Far from the health disaster that her husband had anticipated, it turned out to be one of the richest adventures of their lives. Fitzmaurice still had mobility; his three boys were having the time of their lives and his relationship with his wife deepened as they faced into the future together. They discovered they both had the steel they would need to face the coming uncertainty.
“It’s so gradual. At each stage, you mourn the loss (of some new part of the man she married), then you move on,” she says, “and you’re stunned to discover it hasn’t broken you.”
When you’re told you will die within a certain period your life slows down, Fitzmaurice says. Things that once seemed important fall away.
You keep it at the back of your mind, and you take it everywhere you go, the basic fact of your own mortality, the film reminds us. Yours and everyone you know.
Usually you file it in a box marked Open Later. If you’re lucky, you’ll rarely have to think about it. Fitzmaurice wasn’t lucky.
ALS can't rob him of film making
As his body atrophies and his condition gets worse, he turns to the work that has captivated him like no other in his life, film making. Writing 'My Name Is Emily,' his feature length screenplay starring 'Harry Potter’s' Evanna Lynch, and even story-boarding it with the aid of computer software that is guided by his eyes, he pursues his dreams undaunted.
The sheer focus and determination with which Fitzmaurice pursues his dream is powerfully inspirational. He quite literally refuses to say die. Each day he wisecracks, mocks, accesses the playful Irish part of himself that the disease cannot rob him of.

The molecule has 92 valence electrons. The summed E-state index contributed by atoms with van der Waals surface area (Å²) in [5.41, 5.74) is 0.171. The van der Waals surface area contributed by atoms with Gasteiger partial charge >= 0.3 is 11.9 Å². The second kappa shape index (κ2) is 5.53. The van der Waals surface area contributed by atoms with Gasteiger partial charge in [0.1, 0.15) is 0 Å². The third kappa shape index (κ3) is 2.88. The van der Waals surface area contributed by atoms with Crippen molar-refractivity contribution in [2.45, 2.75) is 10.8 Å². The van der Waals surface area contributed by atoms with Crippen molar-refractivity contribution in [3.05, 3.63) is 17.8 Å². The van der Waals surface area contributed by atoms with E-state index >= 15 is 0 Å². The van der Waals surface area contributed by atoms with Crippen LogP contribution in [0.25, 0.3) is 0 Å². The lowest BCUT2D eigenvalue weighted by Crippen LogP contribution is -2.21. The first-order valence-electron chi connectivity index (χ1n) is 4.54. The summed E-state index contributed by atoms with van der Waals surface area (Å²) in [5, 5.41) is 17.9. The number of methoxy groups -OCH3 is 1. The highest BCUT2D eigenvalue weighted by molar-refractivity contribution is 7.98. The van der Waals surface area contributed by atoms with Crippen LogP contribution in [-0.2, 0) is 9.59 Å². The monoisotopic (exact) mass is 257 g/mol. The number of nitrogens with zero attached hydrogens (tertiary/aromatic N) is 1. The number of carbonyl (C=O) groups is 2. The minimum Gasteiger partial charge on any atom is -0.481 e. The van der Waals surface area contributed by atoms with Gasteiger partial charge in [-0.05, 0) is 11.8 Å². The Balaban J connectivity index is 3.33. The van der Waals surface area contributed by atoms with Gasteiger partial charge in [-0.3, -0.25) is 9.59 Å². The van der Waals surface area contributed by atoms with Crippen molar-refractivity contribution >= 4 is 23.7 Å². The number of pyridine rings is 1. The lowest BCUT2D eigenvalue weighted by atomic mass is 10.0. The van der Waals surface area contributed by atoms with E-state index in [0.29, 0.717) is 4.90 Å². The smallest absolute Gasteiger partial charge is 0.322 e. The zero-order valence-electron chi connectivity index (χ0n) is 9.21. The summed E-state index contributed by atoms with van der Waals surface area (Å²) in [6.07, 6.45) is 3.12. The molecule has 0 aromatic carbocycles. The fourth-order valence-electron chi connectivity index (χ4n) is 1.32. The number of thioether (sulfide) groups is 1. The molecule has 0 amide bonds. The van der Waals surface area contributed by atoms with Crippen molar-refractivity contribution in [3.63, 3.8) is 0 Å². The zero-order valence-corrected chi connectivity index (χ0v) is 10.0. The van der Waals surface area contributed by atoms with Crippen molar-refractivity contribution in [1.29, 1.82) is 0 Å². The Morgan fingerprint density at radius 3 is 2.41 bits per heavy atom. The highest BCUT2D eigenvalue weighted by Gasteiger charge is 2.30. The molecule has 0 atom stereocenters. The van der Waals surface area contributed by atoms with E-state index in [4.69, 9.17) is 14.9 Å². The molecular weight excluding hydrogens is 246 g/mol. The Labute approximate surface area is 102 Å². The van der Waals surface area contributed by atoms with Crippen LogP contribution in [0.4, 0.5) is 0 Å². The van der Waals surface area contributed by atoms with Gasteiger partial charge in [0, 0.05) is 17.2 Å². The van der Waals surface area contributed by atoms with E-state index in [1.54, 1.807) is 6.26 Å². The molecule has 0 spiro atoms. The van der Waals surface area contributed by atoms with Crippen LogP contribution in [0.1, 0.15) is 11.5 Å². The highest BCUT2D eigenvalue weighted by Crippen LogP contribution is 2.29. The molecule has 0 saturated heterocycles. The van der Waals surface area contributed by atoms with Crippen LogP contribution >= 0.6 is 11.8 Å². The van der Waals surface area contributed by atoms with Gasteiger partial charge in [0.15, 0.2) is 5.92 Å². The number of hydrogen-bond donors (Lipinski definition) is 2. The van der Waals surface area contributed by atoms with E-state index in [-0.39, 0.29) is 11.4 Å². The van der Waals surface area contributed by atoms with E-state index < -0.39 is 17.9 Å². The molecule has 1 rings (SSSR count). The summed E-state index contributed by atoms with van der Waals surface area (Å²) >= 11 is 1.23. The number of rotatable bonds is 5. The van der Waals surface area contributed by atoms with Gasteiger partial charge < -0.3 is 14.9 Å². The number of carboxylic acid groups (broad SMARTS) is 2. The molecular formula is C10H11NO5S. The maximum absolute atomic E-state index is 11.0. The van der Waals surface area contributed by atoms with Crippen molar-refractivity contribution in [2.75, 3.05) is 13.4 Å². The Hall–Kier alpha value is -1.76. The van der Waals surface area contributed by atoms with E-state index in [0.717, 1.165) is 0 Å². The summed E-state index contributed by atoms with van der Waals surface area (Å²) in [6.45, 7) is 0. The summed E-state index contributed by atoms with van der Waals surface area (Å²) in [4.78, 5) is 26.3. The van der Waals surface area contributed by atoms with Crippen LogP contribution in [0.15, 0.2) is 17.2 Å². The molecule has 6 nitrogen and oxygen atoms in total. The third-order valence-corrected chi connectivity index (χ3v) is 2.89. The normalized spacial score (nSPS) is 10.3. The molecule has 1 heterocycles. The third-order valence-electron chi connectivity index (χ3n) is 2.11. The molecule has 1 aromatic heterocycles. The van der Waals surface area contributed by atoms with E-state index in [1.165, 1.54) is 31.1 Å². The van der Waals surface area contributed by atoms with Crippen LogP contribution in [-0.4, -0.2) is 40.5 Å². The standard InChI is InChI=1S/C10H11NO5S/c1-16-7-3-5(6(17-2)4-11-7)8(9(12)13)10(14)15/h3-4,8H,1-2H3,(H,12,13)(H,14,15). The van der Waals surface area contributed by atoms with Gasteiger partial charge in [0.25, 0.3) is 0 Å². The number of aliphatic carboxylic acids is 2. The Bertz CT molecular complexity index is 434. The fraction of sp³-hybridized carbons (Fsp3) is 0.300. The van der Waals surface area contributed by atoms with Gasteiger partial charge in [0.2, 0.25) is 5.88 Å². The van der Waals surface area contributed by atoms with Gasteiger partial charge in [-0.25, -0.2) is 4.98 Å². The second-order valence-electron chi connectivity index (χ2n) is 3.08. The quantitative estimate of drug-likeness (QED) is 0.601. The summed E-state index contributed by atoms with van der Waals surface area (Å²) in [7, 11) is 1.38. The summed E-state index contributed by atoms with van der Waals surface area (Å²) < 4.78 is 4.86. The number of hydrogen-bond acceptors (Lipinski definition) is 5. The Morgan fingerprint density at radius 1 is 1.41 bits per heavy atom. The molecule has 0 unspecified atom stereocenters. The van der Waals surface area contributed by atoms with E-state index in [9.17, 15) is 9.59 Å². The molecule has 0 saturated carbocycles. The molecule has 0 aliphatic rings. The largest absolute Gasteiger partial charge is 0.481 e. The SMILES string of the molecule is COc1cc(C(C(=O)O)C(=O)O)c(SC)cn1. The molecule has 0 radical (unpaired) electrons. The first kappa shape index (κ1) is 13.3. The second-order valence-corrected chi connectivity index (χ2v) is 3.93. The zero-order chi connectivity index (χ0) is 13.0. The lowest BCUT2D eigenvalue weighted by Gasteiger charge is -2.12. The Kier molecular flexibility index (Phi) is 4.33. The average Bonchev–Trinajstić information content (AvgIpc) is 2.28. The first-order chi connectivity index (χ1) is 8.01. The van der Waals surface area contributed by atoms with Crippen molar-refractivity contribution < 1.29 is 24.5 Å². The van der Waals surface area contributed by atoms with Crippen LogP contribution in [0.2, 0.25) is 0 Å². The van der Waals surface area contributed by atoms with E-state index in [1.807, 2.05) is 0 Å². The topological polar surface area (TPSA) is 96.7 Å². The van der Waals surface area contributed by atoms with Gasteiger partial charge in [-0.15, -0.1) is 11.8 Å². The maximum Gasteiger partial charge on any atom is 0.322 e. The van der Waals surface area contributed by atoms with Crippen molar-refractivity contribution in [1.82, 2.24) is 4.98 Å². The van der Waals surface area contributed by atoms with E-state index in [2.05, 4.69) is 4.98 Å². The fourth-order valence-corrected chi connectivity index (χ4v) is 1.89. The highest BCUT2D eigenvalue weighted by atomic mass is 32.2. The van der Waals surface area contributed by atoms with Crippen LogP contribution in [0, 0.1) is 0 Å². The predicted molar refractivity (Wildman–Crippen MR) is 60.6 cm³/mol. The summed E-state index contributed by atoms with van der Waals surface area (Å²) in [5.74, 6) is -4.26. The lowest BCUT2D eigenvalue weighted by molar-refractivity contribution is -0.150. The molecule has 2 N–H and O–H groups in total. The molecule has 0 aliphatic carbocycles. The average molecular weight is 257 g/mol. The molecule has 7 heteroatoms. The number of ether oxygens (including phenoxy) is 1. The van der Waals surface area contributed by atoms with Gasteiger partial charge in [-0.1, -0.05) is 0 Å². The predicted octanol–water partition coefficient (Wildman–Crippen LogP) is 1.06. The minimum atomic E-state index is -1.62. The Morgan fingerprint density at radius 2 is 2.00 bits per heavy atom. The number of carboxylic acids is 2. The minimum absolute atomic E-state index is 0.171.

What keeps him going, the film shows us, is love. After a serious respiratory failure, his doctor offers him the chance to pass away peacefully, but Fitzmaurice declines it. Instead he quotes a scene from the classic film 'The Princess Bride,' when the near death romantic hero Westley is asked what he has left to live for and he simply sputters, “True love.”
Fitzmaurice’s wife, his children, his family and friends are worth fighting for, and so fight he will, he says. Watching him, and hearing his resolve, you can’t fail to be moved by his utter determination.
When asked what’s the best part of living with the disease he replies, “The living part.” That’s the kind of disarming frankness that makes 'It’s Not Yet Dark' a tough watch at times, but the film rewards your patience with a portrait of the human spirit battling impossible odds and frequently succeeding.
Boasting a rare and coveted 100 Percent Fresh rating on the critical composite site Rotten Tomatoes, 'It’s Not Yet Dark' simply disarms everyone who sees it with its urgency and its stark poetry (the film is in part based on the bestselling autobiography of the same name, based on Fitzmaurice’s book about his life changing journey).
In scene after scene first time feature director Frankie Felton creates a vivid portrait that lingers in the memory long after the screening.
But it’s Fitzmaurice’s steely gaze that you will return to, as he contemplates where he was and where he is now, and how much he wants to stay.
'It’s Not Yet Dark' is now available on iTunes, Amazon and Google Play. It will open in Ireland on October 13.
Here’s a short film on the inspiring Simon Fitzmaurice: